Psychiatry is a medical field concerned with the diagnosis, treatment and prevention of mental health conditions.
A doctor who works in psychiatry is called a psychiatrist. Unlike other mental health professionals, such as psychologists and counsellors, psychiatrists must be medically qualified doctors who have chosen to specialise in psychiatry. This means they can prescribe medication as well as recommend other forms of treatment.
Most psychiatrists work as part of community mental health teams (CMHTs), in outpatient clinics or hospital wards. Some carry out sessions in GP surgeries.
What conditions can psychiatrists treat?
Mental health conditions that may be diagnosed and treated by a psychiatrist include:
- anxiety ↗
- phobias ↗
- obsessive compulsive disorder (OCD) ↗
- post-traumatic stress disorder (PTSD) ↗
- personality disorders ↗
- schizophrenia ↗ and paranoia
- depression ↗ and bipolar disorder ↗
- dementia ↗ and Alzheimer's disease ↗
- eating disorders ↗, such as anorexia ↗ and bulimia ↗
- sleep disorders, such as insomnia ↗
- addictions ↗, such as drug or alcohol misuse ↗
Psychiatrists may also provide psychological support for people with long-term, painful or terminal physical health conditions.
Getting an appointment with a psychiatrist
You'll usually need a referral from your GP or another doctor to see a psychiatrist on the NHS.
Your GP may refer you directly to a psychiatrist or to a member of a local mental health team, who can assess your needs and help determine if you need to see a psychiatrist or a different mental health professional.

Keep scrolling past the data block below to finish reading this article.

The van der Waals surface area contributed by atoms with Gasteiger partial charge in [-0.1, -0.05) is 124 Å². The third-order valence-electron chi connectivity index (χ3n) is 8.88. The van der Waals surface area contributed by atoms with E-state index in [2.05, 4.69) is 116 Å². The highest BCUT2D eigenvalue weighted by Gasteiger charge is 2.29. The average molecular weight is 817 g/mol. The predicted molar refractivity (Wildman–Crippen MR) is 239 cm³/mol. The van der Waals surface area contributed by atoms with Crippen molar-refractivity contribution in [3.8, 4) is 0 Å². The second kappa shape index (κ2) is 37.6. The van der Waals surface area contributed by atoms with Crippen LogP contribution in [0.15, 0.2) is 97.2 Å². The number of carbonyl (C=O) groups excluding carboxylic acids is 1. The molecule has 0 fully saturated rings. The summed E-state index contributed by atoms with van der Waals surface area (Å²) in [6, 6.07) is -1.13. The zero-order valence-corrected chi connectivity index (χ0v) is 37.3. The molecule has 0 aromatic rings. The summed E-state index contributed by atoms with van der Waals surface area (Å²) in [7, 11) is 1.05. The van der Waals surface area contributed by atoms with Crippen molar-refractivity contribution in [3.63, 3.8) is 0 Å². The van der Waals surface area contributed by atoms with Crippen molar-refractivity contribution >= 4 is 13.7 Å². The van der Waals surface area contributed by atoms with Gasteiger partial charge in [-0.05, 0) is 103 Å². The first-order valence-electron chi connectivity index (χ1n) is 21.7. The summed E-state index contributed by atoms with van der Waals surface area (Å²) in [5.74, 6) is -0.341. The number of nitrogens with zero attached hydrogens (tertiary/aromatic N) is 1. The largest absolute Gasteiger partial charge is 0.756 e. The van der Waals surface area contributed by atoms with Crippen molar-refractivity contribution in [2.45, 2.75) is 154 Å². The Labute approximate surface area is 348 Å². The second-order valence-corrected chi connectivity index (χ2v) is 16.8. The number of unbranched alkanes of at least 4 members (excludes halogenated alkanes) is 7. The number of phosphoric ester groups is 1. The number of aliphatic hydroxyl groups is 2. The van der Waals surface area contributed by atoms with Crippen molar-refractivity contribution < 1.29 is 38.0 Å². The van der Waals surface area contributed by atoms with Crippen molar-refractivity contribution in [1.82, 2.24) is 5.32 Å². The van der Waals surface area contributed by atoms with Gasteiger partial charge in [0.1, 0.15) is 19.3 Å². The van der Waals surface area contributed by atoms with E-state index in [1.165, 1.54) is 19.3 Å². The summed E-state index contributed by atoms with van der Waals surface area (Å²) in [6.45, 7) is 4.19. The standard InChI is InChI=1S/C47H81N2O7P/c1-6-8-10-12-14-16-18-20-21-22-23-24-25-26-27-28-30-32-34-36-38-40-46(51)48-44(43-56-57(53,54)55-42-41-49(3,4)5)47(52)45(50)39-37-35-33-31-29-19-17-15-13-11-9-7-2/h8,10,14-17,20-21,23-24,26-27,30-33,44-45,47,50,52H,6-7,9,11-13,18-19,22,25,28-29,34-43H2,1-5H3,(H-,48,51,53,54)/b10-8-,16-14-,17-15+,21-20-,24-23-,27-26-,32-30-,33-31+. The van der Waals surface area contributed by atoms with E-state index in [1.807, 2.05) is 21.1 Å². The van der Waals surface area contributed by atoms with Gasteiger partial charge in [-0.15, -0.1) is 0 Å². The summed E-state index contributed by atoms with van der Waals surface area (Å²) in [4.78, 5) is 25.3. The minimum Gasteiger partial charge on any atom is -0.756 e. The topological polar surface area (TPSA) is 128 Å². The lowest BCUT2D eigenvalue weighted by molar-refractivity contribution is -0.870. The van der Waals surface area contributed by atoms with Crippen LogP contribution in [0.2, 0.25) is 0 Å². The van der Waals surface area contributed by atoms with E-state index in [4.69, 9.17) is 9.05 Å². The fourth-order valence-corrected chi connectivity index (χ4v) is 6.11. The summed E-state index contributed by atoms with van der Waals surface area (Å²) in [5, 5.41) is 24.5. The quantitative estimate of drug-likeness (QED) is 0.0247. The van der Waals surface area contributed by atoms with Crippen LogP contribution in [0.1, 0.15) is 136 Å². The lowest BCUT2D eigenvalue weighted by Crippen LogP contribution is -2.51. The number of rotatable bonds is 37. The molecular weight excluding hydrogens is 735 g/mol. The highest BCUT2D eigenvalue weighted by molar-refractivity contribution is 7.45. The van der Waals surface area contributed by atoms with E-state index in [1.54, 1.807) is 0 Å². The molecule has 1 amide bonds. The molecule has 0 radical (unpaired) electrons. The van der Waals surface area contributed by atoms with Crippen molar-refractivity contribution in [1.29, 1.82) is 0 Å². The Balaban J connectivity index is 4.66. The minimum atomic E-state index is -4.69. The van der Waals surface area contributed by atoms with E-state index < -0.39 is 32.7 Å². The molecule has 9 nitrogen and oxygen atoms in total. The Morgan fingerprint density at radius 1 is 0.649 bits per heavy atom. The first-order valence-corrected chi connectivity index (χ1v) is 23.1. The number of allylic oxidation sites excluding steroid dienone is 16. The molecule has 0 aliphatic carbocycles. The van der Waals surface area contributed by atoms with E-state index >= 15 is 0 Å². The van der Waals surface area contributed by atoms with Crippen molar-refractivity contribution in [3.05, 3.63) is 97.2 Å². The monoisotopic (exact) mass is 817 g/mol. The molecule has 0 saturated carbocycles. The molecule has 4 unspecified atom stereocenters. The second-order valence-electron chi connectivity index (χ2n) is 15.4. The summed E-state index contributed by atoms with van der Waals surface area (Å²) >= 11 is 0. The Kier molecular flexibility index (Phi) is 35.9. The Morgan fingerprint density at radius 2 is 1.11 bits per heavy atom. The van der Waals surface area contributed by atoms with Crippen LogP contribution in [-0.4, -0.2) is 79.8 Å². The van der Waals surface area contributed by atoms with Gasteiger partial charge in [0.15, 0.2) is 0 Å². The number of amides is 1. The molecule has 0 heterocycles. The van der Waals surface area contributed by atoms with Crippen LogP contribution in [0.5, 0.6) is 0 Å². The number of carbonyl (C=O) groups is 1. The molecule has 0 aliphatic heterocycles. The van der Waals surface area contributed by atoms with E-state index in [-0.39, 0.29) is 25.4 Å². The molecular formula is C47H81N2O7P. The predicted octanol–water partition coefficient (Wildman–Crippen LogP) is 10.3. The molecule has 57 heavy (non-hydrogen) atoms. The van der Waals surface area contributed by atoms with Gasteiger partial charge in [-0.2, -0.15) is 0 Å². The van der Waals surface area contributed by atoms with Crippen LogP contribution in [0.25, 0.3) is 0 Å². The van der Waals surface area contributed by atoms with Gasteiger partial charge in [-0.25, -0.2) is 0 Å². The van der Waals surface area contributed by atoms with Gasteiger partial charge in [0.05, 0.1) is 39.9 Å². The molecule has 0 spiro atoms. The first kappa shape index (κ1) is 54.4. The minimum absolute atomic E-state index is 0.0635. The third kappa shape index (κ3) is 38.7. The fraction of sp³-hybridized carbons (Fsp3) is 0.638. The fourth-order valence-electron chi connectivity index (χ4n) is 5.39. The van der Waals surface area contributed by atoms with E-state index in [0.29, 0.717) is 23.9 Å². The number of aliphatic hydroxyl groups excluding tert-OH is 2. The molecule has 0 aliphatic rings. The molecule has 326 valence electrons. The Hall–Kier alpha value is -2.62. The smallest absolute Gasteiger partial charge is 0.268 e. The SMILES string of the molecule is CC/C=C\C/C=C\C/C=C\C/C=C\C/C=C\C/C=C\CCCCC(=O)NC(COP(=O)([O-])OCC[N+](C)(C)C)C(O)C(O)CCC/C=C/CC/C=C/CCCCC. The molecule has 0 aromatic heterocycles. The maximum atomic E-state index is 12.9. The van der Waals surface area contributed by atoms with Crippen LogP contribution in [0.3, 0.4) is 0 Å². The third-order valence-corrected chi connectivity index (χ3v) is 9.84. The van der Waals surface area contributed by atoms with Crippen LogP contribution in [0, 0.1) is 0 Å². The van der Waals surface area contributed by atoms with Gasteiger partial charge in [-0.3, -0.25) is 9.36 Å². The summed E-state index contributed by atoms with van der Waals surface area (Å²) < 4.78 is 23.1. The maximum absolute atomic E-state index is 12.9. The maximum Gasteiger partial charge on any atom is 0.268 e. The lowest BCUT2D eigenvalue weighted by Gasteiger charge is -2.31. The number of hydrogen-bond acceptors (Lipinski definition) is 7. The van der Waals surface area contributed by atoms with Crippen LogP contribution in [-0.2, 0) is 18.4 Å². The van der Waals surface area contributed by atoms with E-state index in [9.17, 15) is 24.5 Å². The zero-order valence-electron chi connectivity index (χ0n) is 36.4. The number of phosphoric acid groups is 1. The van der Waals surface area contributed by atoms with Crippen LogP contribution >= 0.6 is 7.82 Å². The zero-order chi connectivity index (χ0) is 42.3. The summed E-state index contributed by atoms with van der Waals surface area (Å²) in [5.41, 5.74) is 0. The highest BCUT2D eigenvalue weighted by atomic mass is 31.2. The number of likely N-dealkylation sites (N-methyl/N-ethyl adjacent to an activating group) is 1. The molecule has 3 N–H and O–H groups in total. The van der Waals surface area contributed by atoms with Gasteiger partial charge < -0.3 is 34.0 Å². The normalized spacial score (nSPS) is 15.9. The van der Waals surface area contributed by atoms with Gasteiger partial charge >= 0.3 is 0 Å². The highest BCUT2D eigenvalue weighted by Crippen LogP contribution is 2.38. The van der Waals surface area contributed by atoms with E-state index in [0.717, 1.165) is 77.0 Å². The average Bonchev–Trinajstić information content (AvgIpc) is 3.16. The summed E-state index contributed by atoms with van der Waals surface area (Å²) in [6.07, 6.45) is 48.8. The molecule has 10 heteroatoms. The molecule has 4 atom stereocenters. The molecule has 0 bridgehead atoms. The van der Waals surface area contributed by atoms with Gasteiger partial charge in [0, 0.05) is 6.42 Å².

You can also see a psychiatrist privately, although most private psychiatrists prefer a referral from your GP. Your GP may be able to recommend psychiatrists in your area. You can also try contacting a psychiatric clinic directly or using online psychiatry services.
You'll see a psychiatrist who specialises in the area of psychiatry most relevant to your situation. The main areas of expertise include:
- childhood and adolescent psychiatry
- general adult psychiatry
- older person's psychiatry
- learning disabilities ↗
- psychotherapy ↗ (talking therapies)
You can check the details of a psychiatrist, including their area of speciality, by looking on the medical register ↗, a directory of all practising doctors in the UK.
If they have the letters MRCPsych (Member of the Royal College of Psychiatrists) or FRCPsych (Fellow of the Royal College of Psychiatrists) after their name, they're a current member of the Royal College of Psychiatrists (RCPsych) ↗.
What happens during your appointments
During your first appointment, your psychiatrist will carry out an initial assessment. They'll look at both your mental and physical health, and may ask:
- about the problem that brought you to see them
- general questions about your life and thoughts
- to carry out a simple physical examination, such as checking your blood pressure – for example, before prescribing certain medications
- for information from other sources, such as your GP, relatives and social workers
The number of times you need to see a psychiatrist and the length of each appointment will depend on your circumstances.
A psychiatrist may continue to manage your treatment or they may refer you to other community mental health services in your area. These services work in small units or clinics and aim to help people manage their illness so they can lead a normal life within the community.
Further information and support
The Royal College of Psychiatrists (RCPsych) have mental health advice ↗ in a number of areas including problems and disorders, treatments and wellbeing and advice for parents and young people.